Edwards is currently an associate in a real estate firm in Tallahassee and has not had significant managerial experience in government other than as a deputy director in Tallahassee government for a few months in 2016. Lucas was an interim city manager for a year in Groveland, a city of about 9,000 west of Orlando, and interim director of community development for a few months. Akhimie headed Daytona Beach’s utilities division between 2015 and 2017, and managed Polk County government’s utility division for several years. He’s held jobs in utilities and public works in De Soto County, Ovideo and Riviera Beach, among other governments. Irizarry has been the city administrator–a post similar to city manager–in Statham, Ga., for the past year. Statham’s population of 2,400 is a bit smaller than Bunnell’s. She’s been a financial analyst and worked in budgeting, procurement and accounting previously.
Bunnell did not post any of the candidates’ applications on its website for public review, nor include them in tonight’s agenda’s background materials.
After the commission’s failed attempt to hire a manager in early July, there were still 11 candidates still eligible to be interviewed from the first batch of resumes the city had received. But that list is now more than a month old. It included David Wilkerson, Jorge Gutierrez, Larry Collins, Lawrence McNaul, Richard Faulkner, Timothy Day, William Lawrence, Shakia Brown, Winston Charles, Jim Hedges and Jackson. Jackson aside, the candidates will know that, should they be called, they would not have been the commission’s first choice, as none of them–Jackson aside–had garnered so much as a vote to warrant an interview the first time around.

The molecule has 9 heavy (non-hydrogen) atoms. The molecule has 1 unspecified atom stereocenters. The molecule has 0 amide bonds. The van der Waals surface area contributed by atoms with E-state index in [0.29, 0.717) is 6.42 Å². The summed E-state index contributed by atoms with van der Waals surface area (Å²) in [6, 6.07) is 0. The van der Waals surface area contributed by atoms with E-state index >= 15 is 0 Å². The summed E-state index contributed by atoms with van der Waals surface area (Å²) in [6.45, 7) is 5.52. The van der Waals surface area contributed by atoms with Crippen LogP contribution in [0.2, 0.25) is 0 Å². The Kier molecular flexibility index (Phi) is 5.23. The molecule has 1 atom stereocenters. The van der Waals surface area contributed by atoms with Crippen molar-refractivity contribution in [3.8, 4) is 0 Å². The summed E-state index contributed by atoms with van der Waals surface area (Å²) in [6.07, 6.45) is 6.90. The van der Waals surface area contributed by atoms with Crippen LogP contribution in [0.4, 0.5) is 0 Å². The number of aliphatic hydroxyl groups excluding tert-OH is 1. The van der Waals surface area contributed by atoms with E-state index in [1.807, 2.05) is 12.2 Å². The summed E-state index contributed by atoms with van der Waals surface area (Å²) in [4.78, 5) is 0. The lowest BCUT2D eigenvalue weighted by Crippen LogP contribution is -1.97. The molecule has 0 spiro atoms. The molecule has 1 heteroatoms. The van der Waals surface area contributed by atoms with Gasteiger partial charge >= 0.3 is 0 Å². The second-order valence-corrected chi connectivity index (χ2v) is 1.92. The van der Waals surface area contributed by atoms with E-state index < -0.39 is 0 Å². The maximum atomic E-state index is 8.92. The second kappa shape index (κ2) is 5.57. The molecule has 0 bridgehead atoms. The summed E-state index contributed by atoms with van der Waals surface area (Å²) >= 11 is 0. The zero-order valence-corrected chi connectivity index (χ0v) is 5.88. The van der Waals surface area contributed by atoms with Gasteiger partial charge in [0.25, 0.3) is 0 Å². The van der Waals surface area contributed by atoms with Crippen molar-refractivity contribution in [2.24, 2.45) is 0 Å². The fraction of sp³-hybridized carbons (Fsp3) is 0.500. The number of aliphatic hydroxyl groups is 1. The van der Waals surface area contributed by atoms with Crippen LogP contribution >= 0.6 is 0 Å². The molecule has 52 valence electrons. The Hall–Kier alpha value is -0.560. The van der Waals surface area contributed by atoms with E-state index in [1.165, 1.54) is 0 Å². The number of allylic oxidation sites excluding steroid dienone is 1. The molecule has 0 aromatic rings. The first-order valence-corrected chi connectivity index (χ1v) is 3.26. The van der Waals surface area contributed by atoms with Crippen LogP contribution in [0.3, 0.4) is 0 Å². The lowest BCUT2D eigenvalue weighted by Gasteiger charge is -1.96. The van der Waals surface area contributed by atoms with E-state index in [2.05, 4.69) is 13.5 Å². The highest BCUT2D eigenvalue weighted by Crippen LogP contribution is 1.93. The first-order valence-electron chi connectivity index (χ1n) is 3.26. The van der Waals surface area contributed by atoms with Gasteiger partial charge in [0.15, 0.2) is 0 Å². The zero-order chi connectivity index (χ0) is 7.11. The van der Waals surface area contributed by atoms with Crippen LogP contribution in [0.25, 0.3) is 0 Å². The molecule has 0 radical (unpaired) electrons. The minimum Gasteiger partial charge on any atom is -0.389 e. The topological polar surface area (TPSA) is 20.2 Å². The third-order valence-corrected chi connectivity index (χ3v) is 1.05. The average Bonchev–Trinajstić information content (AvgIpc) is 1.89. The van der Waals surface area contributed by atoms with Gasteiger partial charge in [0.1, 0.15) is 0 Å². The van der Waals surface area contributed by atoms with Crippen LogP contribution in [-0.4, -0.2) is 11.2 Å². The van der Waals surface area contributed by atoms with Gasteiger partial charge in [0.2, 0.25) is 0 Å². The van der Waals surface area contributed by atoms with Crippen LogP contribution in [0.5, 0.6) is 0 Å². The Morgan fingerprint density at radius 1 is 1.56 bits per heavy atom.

The commission meets at 7 p.m. at City Hall, 201 West Moody Boulevard.
Hank Aaron’s says
What a joke! Lmao! Anything out of this “city” is a joke !
Ever thought of hiring from pool of existing Employees thats near to position and qualified. Probably pay them less but more loyalty in return Hiring from w/in now there’s a new concept
I’ve never laughed so hard with Mr. Hollywood’s credentials .. Why !!!!
Concerned Citizen says
Palm Coast and Bunnell need to do away with the City Managers position and go back to working Mayor’s. I know that’s a far out there concept but it can work. And might save the City some money as well.
I’m a little confused as to what all of these Non-Working Mayors do these days. Besides sit in meetings and try to get re-elected.
KathieLee4 did you laugh so hard that you spelled his name wrong? It is Hollyfield NOT Hollywood.
gmath55 , thanks for the spelling lesson but I did that on purpose because everything they do here is like a scene from a Hollywood movie …
Hollyfields experience is not appropriate for a town manager. NO education, NO applicable experience….